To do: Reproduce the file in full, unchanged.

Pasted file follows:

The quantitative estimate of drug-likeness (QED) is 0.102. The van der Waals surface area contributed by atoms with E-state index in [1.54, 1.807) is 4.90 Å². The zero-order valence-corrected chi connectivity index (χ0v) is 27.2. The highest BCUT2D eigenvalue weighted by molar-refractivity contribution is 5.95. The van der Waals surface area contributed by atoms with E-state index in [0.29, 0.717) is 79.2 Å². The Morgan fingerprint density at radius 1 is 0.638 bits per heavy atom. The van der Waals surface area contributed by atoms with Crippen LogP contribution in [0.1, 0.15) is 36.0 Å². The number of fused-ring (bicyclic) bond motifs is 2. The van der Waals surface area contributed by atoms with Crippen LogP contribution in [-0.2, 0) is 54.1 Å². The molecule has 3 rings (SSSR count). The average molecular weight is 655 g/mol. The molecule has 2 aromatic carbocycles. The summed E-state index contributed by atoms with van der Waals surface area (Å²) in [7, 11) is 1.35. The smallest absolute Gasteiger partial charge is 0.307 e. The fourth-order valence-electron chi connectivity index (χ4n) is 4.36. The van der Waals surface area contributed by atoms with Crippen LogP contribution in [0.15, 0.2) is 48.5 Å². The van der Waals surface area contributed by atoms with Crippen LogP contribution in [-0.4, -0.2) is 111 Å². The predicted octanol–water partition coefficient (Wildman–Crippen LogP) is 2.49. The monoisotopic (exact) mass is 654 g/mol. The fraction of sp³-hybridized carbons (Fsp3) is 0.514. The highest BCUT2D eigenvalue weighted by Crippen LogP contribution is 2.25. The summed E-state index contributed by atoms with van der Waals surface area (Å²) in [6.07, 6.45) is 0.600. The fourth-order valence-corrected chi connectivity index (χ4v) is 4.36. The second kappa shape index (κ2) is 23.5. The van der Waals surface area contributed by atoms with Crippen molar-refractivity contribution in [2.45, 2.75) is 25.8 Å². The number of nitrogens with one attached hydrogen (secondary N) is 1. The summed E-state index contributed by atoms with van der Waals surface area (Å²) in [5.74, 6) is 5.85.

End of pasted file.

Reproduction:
The quantitative estimate of drug-likeness (QED) is 0.102. The van der Waals surface area contributed by atoms with E-state index in [1.54, 1.807) is 4.90 Å². The zero-order valence-corrected chi connectivity index (χ0v) is 27.2. The highest BCUT2D eigenvalue weighted by molar-refractivity contribution is 5.95. The van der Waals surface area contributed by atoms with E-state index in [0.29, 0.717) is 79.2 Å². The Morgan fingerprint density at radius 1 is 0.638 bits per heavy atom. The van der Waals surface area contributed by atoms with Crippen LogP contribution in [0.1, 0.15) is 36.0 Å². The number of fused-ring (bicyclic) bond motifs is 2. The van der Waals surface area contributed by atoms with Crippen LogP contribution in [-0.2, 0) is 54.1 Å². The molecule has 3 rings (SSSR count). The average molecular weight is 655 g/mol. The molecule has 2 aromatic carbocycles. The summed E-state index contributed by atoms with van der Waals surface area (Å²) in [7, 11) is 1.35. The smallest absolute Gasteiger partial charge is 0.307 e. The fourth-order valence-electron chi connectivity index (χ4n) is 4.36. The van der Waals surface area contributed by atoms with Crippen LogP contribution in [0.15, 0.2) is 48.5 Å². The van der Waals surface area contributed by atoms with Crippen LogP contribution in [-0.4, -0.2) is 111 Å². The predicted octanol–water partition coefficient (Wildman–Crippen LogP) is 2.49. The monoisotopic (exact) mass is 654 g/mol. The fraction of sp³-hybridized carbons (Fsp3) is 0.514. The highest BCUT2D eigenvalue weighted by Crippen LogP contribution is 2.25. The summed E-state index contributed by atoms with van der Waals surface area (Å²) in [6.07, 6.45) is 0.600. The fourth-order valence-corrected chi connectivity index (χ4v) is 4.36. The second kappa shape index (κ2) is 23.5. The van der Waals surface area contributed by atoms with Crippen molar-refractivity contribution in [2.45, 2.75) is 25.8 Å². The number of nitrogens with one attached hydrogen (secondary N) is 1. The summed E-state index contributed by atoms with van der Waals surface area (Å²) in [5.74, 6) is 5.85.